Photo by Michelle S. Davis
As we rounded the bend in the boat, I zipped up my parka as far it would go and pulled down on my cap to ward off the biting wind. My fishing companion, Olga Melin, was equally bundled. Little did we know we’d be fishing during an unseasonable South Florida cold snap.
We were winding through one of the many freshwater canals in the Miami-Dade area in search of butterfly peacock bass, an exotic species that has become well established in this small corner of the state. These fish are refugees from the Amazon Basin of South America, so we feared they would be suffering from the cold even more than we were. But our guide Alan Zaremba assured us the cold weather would not deter us from locating and hooking a few. Though I was not as confident, knowing that Zaremba has been fishing these waters since he was a young boy and guiding here for the last 15 years did offer hope. His guide business keeps him busy year ’round, and 95 percent of his time is spent showing his clientele how to catch a peacock.
We had not gone much farther when Zaremba had me toss out a minnow-shaped jerkbait attached to my 8-pound line. The guide advised that at this time of year, our best bet for catching a peacock bass in this canal was by trolling. He did, however, keep a rather brisk pace between 5 and 8 miles an hour. That may sound counterintuitive to South Florida anglers who cut their teeth on largemouth bass. After all, cold weather slows the fish down and calls for slow lure presentation.
Basically, peacock bass never slow down. In fact, it is common for a peacock to dart after a lure, only to break off the pursuit if its intended victim does not speed up to make a mad dash for safety. The bottom line is, under most circumstances and especially in warm weather, it is almost impossible to retrieve a lure too fast for peacock bass.
Just minutes later, I felt my line tug sharply. At first I thought I’d simply snagged the bottom until I realized, from Zaremba’s big grin, that I’d hooked the first peacock of the day and my first one ever.
Peacock bass are known to be fighters, and this proved true. After a few harrowing minutes, I was holding a 3 3/4-pound peacock. It sported brilliant colors, as the name “peacock” implies, with bright golden-green scales and some red coloration on its fins. It also had some dark spotting, which appeared to form three vertical bars along its sides, and a characteristic black dot encircled in gold at the base of its caudal fin.
As Olga took her turn at trying to fool another peacock, I took a moment to look around. The canal was nothing like I had expected. I had envisioned straight, narrow ditches laid out like city streets, crisscrossing one another at 90-degree angles. I also had expected barren shorelines. After all, the entire canal system in deep South Florida is nothing but drainage ditches.
Instead, what lay ahead of me was a winding stream that meandered under low bridges, opened into serene lakes and passed by lush vegetation both on the banks and overhead. The calm, picturesque canal, which had no visible current, stretched about 40 feet across to low, steep banks dotted occasionally with various waterfowl and other urban wildlife.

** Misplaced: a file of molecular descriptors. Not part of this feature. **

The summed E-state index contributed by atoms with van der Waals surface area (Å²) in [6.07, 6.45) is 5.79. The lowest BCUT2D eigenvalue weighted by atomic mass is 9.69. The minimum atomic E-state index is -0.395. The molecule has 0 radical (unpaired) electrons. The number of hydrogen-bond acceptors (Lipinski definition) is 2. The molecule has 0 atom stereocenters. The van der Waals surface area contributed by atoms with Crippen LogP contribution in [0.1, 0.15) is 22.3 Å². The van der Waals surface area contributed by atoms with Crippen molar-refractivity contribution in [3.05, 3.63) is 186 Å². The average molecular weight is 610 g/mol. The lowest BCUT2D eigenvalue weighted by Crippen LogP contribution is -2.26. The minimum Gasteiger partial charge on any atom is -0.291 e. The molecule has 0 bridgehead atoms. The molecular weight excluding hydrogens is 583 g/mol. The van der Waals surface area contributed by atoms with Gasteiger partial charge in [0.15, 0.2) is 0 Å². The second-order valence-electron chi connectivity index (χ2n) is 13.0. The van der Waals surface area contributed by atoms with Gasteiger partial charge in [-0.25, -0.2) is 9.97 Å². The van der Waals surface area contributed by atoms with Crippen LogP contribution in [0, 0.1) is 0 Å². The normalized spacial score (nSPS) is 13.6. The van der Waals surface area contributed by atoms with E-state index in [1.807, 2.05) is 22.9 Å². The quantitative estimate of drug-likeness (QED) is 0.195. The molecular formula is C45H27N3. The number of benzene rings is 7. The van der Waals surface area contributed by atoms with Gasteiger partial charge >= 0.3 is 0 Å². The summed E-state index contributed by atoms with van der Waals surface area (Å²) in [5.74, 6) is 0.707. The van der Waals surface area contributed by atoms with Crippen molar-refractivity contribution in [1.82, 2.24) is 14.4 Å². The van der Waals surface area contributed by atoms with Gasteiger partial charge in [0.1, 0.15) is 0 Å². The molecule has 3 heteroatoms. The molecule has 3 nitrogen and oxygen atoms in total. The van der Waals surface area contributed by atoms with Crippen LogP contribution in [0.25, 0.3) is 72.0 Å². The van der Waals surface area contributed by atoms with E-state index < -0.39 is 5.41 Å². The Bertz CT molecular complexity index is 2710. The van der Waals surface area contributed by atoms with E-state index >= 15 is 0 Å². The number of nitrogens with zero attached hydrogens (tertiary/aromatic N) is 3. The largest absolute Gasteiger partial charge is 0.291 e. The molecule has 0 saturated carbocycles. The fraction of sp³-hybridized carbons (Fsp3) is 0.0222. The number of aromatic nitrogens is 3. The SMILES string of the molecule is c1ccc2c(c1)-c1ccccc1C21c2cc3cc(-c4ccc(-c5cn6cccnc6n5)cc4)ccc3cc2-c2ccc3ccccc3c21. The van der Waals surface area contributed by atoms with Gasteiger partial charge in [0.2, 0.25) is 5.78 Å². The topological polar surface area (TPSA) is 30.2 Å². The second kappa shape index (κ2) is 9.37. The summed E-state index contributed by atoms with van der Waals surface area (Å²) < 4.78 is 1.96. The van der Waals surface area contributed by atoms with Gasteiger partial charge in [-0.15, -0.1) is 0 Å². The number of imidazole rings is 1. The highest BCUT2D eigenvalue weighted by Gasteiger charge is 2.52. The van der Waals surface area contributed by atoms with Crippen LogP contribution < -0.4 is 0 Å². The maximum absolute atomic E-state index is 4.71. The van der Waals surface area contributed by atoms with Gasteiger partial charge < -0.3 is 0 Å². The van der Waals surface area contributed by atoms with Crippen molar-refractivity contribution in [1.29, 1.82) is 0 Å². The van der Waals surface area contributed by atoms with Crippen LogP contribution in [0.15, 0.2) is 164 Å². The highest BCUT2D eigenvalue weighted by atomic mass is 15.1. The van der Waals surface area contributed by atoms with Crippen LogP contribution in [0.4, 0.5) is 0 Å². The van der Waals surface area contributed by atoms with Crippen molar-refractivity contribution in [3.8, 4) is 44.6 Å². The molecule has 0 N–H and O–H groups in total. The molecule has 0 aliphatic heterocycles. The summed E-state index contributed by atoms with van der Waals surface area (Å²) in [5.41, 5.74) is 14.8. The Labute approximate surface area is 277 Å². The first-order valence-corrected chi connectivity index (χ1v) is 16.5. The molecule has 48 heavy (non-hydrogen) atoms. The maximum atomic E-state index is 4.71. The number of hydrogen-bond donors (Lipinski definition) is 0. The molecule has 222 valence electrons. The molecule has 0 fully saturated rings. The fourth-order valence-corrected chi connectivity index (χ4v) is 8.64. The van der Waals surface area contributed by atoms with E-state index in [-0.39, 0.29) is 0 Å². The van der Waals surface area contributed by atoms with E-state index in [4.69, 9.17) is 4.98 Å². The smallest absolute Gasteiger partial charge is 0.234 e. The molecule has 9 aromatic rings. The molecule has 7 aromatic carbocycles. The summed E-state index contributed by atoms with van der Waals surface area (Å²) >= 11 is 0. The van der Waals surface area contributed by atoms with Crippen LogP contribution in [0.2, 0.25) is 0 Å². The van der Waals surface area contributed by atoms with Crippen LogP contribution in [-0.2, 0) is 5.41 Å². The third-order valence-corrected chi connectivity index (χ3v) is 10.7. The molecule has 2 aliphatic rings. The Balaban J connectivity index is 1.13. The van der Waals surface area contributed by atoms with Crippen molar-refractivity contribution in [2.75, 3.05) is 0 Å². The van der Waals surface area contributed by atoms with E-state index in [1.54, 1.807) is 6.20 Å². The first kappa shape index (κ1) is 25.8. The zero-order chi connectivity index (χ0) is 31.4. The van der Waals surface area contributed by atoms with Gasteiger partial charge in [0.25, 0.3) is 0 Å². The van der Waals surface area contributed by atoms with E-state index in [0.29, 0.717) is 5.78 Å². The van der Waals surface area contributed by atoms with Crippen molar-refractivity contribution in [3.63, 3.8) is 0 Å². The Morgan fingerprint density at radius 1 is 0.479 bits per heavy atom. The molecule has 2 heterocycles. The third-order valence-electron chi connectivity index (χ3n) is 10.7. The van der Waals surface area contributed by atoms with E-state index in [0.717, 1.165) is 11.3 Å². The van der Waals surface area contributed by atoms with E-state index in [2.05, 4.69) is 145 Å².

Though the canal’s boat ramp was located just behind a small shopping mall, after just a few turns the waterway led us into suburbia. Away from the busy highways and vehicle noise, we saw a very different side of Miami. Dogs barked as we coasted through neighborhoods and past tranquil parks. During the entire trip, we passed only one other boat and two fishermen along the banks. We pretty much had the entire fishery to ourselves.
We spent most of the morning trolling the waterway, with both of us catching one fish after another, along with a largemouth bass or two. Though not a lot of skill is required to hook a fish in this manner, it is the best way to cover a lot of territory quickly, and the most efficient way Zaremba has found to locate peacocks when the weather turns cold. From December through February, he mostly trolls the canals with his clients.
It is not until after lunch that it warmed enough to attempt some sight-casting. Zaremba had been watching the shoreline all day for a glimpse of a peacock, but the cold morning had kept them deep. The trick to sight-casting, obviously, is first spotting the fish.
“From about the middle of March through May, I have folks sight-casting almost 100 percent,” Zaremba explained. “But if you’re not seeing the fish to cast to, then you won’t be catching many fish at all.”
Finally, Zaremba spotted a peacock that was relatively close to the bank, just off a ledge, in moderately shallow water. Olga, an experienced fly-fisher, prepared to cast a Clouser Minnow as Zaremba maneuvered the boat into position. On his signal, she cast past the fish and stripped it as fast as she could right in front of the fish. Over and over, she repeated this procedure, but though the peacock chased it a couple of times, she was not able to snare it. Her problem may again have been the peacock bass’ preference for speed. With a fly rod, it is often tough to get a streamer moving fast enough to hold their attention.
Spring, summer and fall are seasons for consistent catches and larger peacock bass. The largest of the peacocks are more commonly caught from March to May, when they’re more concentrated along the shorelines.
“In the spring, you can find your bigger fish,” Zaremba said. “They’re in a more territorial frame of mind then.”